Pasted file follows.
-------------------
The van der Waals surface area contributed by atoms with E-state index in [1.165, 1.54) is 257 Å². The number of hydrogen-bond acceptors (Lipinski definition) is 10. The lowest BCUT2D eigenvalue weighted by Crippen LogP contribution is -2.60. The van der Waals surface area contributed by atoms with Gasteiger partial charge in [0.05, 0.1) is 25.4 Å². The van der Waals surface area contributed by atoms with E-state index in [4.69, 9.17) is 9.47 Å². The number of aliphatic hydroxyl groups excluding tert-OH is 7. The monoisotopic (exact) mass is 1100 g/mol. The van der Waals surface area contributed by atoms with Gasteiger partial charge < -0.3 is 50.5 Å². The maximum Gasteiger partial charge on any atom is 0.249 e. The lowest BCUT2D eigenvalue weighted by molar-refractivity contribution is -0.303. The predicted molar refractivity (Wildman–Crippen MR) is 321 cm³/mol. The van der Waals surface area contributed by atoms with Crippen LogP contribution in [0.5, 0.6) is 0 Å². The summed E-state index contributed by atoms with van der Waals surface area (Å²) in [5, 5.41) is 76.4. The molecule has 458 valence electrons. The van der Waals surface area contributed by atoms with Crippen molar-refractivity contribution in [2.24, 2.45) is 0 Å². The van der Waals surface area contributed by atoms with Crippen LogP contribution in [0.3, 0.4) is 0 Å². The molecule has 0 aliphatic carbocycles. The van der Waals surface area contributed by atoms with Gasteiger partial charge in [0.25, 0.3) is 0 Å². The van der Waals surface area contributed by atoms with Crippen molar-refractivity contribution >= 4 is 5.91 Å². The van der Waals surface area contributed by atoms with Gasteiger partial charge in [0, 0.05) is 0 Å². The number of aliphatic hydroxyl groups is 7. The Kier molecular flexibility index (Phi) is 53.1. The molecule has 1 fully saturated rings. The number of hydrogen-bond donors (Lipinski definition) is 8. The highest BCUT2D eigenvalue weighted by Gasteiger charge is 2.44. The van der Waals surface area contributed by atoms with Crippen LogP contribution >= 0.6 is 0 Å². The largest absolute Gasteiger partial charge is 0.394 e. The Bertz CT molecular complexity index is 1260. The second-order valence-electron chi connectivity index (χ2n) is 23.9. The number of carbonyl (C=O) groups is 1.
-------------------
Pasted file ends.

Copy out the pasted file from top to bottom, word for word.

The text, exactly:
The van der Waals surface area contributed by atoms with E-state index in [1.165, 1.54) is 257 Å². The number of hydrogen-bond acceptors (Lipinski definition) is 10. The lowest BCUT2D eigenvalue weighted by Crippen LogP contribution is -2.60. The van der Waals surface area contributed by atoms with Gasteiger partial charge in [0.05, 0.1) is 25.4 Å². The van der Waals surface area contributed by atoms with E-state index in [4.69, 9.17) is 9.47 Å². The number of aliphatic hydroxyl groups excluding tert-OH is 7. The monoisotopic (exact) mass is 1100 g/mol. The van der Waals surface area contributed by atoms with Gasteiger partial charge < -0.3 is 50.5 Å². The maximum Gasteiger partial charge on any atom is 0.249 e. The lowest BCUT2D eigenvalue weighted by molar-refractivity contribution is -0.303. The predicted molar refractivity (Wildman–Crippen MR) is 321 cm³/mol. The van der Waals surface area contributed by atoms with Crippen LogP contribution in [0.5, 0.6) is 0 Å². The summed E-state index contributed by atoms with van der Waals surface area (Å²) in [5, 5.41) is 76.4. The molecule has 458 valence electrons. The van der Waals surface area contributed by atoms with Crippen molar-refractivity contribution in [2.24, 2.45) is 0 Å². The van der Waals surface area contributed by atoms with Crippen LogP contribution in [0.3, 0.4) is 0 Å². The molecule has 0 aliphatic carbocycles. The van der Waals surface area contributed by atoms with Gasteiger partial charge in [0.25, 0.3) is 0 Å². The van der Waals surface area contributed by atoms with Crippen molar-refractivity contribution >= 4 is 5.91 Å². The van der Waals surface area contributed by atoms with Gasteiger partial charge in [0, 0.05) is 0 Å². The number of aliphatic hydroxyl groups is 7. The Kier molecular flexibility index (Phi) is 53.1. The molecule has 1 fully saturated rings. The number of hydrogen-bond donors (Lipinski definition) is 8. The highest BCUT2D eigenvalue weighted by Gasteiger charge is 2.44. The van der Waals surface area contributed by atoms with Crippen LogP contribution >= 0.6 is 0 Å². The largest absolute Gasteiger partial charge is 0.394 e. The Bertz CT molecular complexity index is 1260. The second-order valence-electron chi connectivity index (χ2n) is 23.9. The number of carbonyl (C=O) groups is 1.